Sunday began with a knock on my door at 7:30 a.m. by our new human alarm clock, Alicia Campbell. Actually, she is Barbadian-born, just like yours truly. I guess last year’s alarm clock, Bibi Achaibar, decided not to get a new battery. It was a glorious morning because the previous night, the Miami Heat won the Eastern Conference Finals beating the Boston Celtics 101-88 and winning the series 4 games to 3. It also meant that they will play the Oklahoma City Thunders in the NBA Finals beginning on Tuesday, June 12. Oklahoma City wiped out the San Antonio Spurs a few of nights earlier, winning the Western Conference Finals 4 games to 2. So it was a good start to the day. Congrats Heat!

After breakfast, we decided to walk from our hotel to the Iglesia de San Juan Bautista for their 10:00 a.m. Eucharist. Although the walk was good exercise, the humidity of the morning was not good for our clothes. Nevertheless, as we entered the door of the small church building, we saw a beautifully decorated sanctuary and warm, friendly, familiar faces that were beaming with joy to see us and we were elated to see them. You can well imagine the hugging and kissing that was going on.

One person who I thought would not have been happy to see me was a 7-year old boy named Jerry. Last year, Jerry was a challenge to many of the Vacation Bible School counselors, so much so that they asked me to speak with him. So imagine, an English-speaking priest who knows no Spanish trying to speak to a Spanish-speaking child who knows no English. However, someone interpreted for me. In exercising discipline in a loving way, Jerry spent moments in time-out, because of his behavior. So you can well imagine how surprised I was that Jerry was truly excited to see me this year. I was delighted to see him and even more elated to see how much his behavior had improved. He could not help sitting next to me and playing with me. His mother even remarked how much he loves me and was looking forward to seeing me again. I guess a little discipline exercised with love does not hurt.

Nevertheless, in true Caribbean fashion, the service was to start at 10:00 a.m. but did not begin until 20 minutes later. Congregants were arriving at various times but the service was well attended. Like most, if not all Caribbean islands, the atmosphere is quite laid-back. The service was beautiful and spiritually uplifting. Father Vicente and I celebrated the Eucharist in Spanish and English, as wellas preached in both languages but different sermons. The Chorus Group sang enthusiastically and the worship service is charismatic in its style. The hospitality and fellowship were electrifying.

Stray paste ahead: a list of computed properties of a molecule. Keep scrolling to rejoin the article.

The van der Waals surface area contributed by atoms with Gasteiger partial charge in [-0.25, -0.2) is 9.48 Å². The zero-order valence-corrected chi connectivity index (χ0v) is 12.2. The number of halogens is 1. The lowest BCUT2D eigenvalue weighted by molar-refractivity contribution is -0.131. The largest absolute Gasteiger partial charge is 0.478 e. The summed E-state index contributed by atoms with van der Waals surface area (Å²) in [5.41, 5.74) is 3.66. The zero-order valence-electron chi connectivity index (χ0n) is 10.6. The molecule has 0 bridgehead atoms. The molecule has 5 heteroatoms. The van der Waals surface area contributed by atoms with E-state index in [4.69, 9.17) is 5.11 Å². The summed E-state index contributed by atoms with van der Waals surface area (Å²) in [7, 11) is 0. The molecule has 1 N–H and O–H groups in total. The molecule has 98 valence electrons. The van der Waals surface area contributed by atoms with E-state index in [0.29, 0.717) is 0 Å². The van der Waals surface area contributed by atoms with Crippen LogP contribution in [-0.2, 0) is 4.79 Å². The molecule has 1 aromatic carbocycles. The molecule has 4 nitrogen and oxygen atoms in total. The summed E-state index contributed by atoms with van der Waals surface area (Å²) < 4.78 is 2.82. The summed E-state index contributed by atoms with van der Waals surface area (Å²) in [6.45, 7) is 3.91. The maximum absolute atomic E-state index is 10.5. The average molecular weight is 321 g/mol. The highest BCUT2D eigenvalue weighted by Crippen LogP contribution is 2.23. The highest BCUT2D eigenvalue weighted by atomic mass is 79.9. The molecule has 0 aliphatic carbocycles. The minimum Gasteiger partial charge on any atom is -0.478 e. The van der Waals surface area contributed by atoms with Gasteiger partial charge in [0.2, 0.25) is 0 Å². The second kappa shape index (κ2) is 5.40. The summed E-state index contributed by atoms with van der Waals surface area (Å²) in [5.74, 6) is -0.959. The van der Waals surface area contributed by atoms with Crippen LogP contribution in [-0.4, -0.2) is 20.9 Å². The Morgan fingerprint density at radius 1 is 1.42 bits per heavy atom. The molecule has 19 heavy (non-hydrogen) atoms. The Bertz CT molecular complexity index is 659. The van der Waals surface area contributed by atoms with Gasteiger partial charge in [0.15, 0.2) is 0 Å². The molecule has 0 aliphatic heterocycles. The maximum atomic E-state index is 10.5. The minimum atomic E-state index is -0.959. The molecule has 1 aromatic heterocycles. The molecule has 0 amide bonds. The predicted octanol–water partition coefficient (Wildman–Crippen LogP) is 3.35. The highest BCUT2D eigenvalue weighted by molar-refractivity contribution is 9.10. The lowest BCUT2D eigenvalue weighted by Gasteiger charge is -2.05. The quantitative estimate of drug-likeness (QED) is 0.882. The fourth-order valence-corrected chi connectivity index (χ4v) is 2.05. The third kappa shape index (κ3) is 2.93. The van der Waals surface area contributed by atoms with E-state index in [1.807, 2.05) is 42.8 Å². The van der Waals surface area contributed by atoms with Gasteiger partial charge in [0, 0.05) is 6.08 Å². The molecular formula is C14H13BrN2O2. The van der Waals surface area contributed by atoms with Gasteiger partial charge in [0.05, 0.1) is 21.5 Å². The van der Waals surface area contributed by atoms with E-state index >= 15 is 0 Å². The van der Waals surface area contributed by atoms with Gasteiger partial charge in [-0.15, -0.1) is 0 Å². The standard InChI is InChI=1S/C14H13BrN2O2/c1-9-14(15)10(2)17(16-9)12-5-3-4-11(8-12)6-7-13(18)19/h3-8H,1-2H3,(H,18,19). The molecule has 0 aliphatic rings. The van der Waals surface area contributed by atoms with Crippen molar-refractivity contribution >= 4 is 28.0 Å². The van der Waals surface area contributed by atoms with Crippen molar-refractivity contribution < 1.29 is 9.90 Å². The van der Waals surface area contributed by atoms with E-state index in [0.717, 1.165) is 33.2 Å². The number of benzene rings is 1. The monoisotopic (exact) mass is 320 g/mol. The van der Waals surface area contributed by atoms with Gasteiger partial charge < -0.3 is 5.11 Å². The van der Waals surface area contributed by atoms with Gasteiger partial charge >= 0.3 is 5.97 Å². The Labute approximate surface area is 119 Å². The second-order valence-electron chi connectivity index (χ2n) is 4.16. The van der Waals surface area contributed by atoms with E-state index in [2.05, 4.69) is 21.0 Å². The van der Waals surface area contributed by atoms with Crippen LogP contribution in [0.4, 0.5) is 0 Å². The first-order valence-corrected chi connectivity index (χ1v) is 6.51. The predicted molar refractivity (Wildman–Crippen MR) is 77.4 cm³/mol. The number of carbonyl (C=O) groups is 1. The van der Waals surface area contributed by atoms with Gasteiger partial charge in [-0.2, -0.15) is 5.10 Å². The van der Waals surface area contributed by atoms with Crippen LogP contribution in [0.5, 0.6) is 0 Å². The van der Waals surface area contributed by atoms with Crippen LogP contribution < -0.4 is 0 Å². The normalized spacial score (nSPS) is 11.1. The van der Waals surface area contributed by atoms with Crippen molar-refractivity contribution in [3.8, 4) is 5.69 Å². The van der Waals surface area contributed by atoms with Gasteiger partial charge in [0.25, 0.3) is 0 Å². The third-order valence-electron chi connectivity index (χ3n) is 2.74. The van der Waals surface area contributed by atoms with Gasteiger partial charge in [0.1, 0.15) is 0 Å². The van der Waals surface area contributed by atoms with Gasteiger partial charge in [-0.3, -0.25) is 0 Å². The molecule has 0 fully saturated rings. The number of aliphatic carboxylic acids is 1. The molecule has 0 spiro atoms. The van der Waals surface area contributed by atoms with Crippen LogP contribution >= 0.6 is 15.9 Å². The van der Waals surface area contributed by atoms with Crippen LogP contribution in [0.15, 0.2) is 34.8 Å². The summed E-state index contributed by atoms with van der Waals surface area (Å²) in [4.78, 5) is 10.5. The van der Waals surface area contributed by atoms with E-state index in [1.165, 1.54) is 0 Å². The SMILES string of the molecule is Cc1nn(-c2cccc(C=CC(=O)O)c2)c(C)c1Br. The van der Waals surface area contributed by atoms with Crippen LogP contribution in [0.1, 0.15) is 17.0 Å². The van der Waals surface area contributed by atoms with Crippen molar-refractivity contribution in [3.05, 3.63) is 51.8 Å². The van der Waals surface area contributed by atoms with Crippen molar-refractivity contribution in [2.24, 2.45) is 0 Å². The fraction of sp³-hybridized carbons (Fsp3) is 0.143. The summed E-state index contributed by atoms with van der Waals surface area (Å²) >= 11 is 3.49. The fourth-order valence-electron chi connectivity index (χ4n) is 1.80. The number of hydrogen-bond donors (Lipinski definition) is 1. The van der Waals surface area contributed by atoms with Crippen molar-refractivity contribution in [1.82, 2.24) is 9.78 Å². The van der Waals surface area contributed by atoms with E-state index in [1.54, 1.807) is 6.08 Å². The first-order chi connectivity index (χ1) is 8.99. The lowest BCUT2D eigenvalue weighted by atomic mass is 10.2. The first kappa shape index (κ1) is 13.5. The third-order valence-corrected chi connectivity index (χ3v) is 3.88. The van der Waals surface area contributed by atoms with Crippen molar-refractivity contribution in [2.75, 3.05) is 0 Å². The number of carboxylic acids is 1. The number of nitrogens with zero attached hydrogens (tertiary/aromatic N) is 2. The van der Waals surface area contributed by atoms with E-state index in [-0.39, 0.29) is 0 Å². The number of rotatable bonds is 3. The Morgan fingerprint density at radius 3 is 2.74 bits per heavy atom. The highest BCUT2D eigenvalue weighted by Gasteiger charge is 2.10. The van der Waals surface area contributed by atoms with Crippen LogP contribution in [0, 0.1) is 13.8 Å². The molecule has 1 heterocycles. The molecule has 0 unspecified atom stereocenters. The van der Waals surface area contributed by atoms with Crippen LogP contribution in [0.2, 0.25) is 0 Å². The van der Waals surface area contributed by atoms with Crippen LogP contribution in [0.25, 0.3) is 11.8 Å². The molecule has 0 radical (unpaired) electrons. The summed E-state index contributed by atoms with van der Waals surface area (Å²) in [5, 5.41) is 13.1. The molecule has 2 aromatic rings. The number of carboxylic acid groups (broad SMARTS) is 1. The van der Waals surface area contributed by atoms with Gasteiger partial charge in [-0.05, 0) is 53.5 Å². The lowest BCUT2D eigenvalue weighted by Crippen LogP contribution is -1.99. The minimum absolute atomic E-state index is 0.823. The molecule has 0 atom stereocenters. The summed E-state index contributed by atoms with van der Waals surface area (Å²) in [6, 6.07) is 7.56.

One of the many constants from last year is the number of members in the congregation that are very young. I believe the average age is about 30 years old. I asked Father Vicente about this and his explanation is that the elderly people attend the Roman Catholic Church which is more traditional and to their liking. The younger folks attend the Episcopal Church because of its charismatic and contemporary style of worship.

Next, it was off to visit the Museum which was a short distance from the church and our hotel. We were invited to view the art exhibits, which were beautiful, and that is coming from an artist.

We returned to the hotel, where we had lunch, and immediately following, we unpacked and assorted 15 large boxes and 11 huge duffel bags of medical and Vacation Bible School supplies as we prepared for the task for which we came. Being exhausted from the day’s events and being still a bit under the weather, I decided to take a nap midway during the sorting. The sleep served me well.

In fact, I awoke in time for dinner, and our group meeting. Apart from being briefed for the next day’s work, we spent time sharing the day’s happenings and answering the question, “Where did you see God at work today?” Many discussions ensued. One story that truly epitomizes God’s presence involved an 11-year-old boy who was struck last year by a car driven by someone under the influence of alcohol. The boy is now in a vegetated state.  The church is trying to raise US$1,000.00 (nearly RD$40,000.00) so that he can have another surgery to improve his condition, including being able to eat normally.  While on our trip back to the hotel, Father Vicente spoke to me about this situation and the difficulty they are having in trying to raise the money. Then during lunch, Dr. Pat presented our Team Leader, Karen Eddy, with a check for US$1,000.00, which was a gift from one of her medical colleagues in the United States. The money was given to the mission team for a worthy missionary cause. And we had our cause. Dr. Pat was unaware of the chain of events that had transpired and the fact that Father Vicente and I had spoken about this just 90 minutes before the monetary gift was presented. What a God moment! What an awesome God!

With great joy in our hearts, and at the end of another day, Erna Rappaport led us in Compline.

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